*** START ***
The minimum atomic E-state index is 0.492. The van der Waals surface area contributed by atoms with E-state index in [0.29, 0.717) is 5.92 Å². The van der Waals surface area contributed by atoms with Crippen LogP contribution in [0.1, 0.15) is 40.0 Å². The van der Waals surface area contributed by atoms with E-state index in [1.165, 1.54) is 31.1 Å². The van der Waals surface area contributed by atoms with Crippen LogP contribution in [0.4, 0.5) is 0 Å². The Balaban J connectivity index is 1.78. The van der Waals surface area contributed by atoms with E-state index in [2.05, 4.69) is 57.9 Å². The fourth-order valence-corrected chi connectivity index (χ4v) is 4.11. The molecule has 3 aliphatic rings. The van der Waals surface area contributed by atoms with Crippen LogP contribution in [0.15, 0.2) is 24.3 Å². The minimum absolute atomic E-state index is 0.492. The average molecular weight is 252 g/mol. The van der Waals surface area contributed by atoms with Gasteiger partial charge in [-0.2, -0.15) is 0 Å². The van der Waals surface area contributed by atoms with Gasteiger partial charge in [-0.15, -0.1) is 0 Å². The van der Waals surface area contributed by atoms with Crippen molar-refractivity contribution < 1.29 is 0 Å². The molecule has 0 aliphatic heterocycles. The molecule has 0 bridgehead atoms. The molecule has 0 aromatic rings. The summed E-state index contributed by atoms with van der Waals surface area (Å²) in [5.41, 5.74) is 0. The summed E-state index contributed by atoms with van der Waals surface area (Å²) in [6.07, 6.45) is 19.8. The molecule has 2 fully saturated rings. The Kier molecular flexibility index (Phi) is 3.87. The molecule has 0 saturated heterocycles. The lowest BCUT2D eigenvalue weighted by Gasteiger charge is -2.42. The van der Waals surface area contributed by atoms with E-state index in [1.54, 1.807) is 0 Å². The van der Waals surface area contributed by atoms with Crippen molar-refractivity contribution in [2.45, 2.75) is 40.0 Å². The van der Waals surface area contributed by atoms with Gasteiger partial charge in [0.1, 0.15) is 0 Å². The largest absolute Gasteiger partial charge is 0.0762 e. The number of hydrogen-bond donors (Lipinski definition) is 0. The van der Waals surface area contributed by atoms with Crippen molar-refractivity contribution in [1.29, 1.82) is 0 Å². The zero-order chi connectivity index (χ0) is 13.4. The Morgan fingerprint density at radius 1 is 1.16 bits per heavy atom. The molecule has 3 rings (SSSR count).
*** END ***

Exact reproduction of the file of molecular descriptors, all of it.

The minimum atomic E-state index is 0.492. The van der Waals surface area contributed by atoms with E-state index in [0.29, 0.717) is 5.92 Å². The van der Waals surface area contributed by atoms with Crippen LogP contribution in [0.1, 0.15) is 40.0 Å². The van der Waals surface area contributed by atoms with E-state index in [1.165, 1.54) is 31.1 Å². The van der Waals surface area contributed by atoms with Crippen LogP contribution in [0.4, 0.5) is 0 Å². The Balaban J connectivity index is 1.78. The van der Waals surface area contributed by atoms with E-state index in [2.05, 4.69) is 57.9 Å². The fourth-order valence-corrected chi connectivity index (χ4v) is 4.11. The molecule has 3 aliphatic rings. The van der Waals surface area contributed by atoms with Crippen LogP contribution in [0.15, 0.2) is 24.3 Å². The minimum absolute atomic E-state index is 0.492. The average molecular weight is 252 g/mol. The van der Waals surface area contributed by atoms with Gasteiger partial charge in [-0.2, -0.15) is 0 Å². The van der Waals surface area contributed by atoms with Gasteiger partial charge in [-0.15, -0.1) is 0 Å². The van der Waals surface area contributed by atoms with Crippen molar-refractivity contribution < 1.29 is 0 Å². The molecule has 0 aliphatic heterocycles. The molecule has 0 bridgehead atoms. The molecule has 0 aromatic rings. The summed E-state index contributed by atoms with van der Waals surface area (Å²) in [5.41, 5.74) is 0. The summed E-state index contributed by atoms with van der Waals surface area (Å²) in [6.07, 6.45) is 19.8. The molecule has 2 fully saturated rings. The Kier molecular flexibility index (Phi) is 3.87. The molecule has 0 saturated heterocycles. The lowest BCUT2D eigenvalue weighted by Gasteiger charge is -2.42. The van der Waals surface area contributed by atoms with E-state index in [1.54, 1.807) is 0 Å². The van der Waals surface area contributed by atoms with Crippen molar-refractivity contribution in [2.45, 2.75) is 40.0 Å². The van der Waals surface area contributed by atoms with Gasteiger partial charge in [0.1, 0.15) is 0 Å². The largest absolute Gasteiger partial charge is 0.0762 e. The number of hydrogen-bond donors (Lipinski definition) is 0. The van der Waals surface area contributed by atoms with Crippen molar-refractivity contribution in [1.29, 1.82) is 0 Å². The zero-order chi connectivity index (χ0) is 13.4. The Morgan fingerprint density at radius 1 is 1.16 bits per heavy atom. The molecule has 3 rings (SSSR count).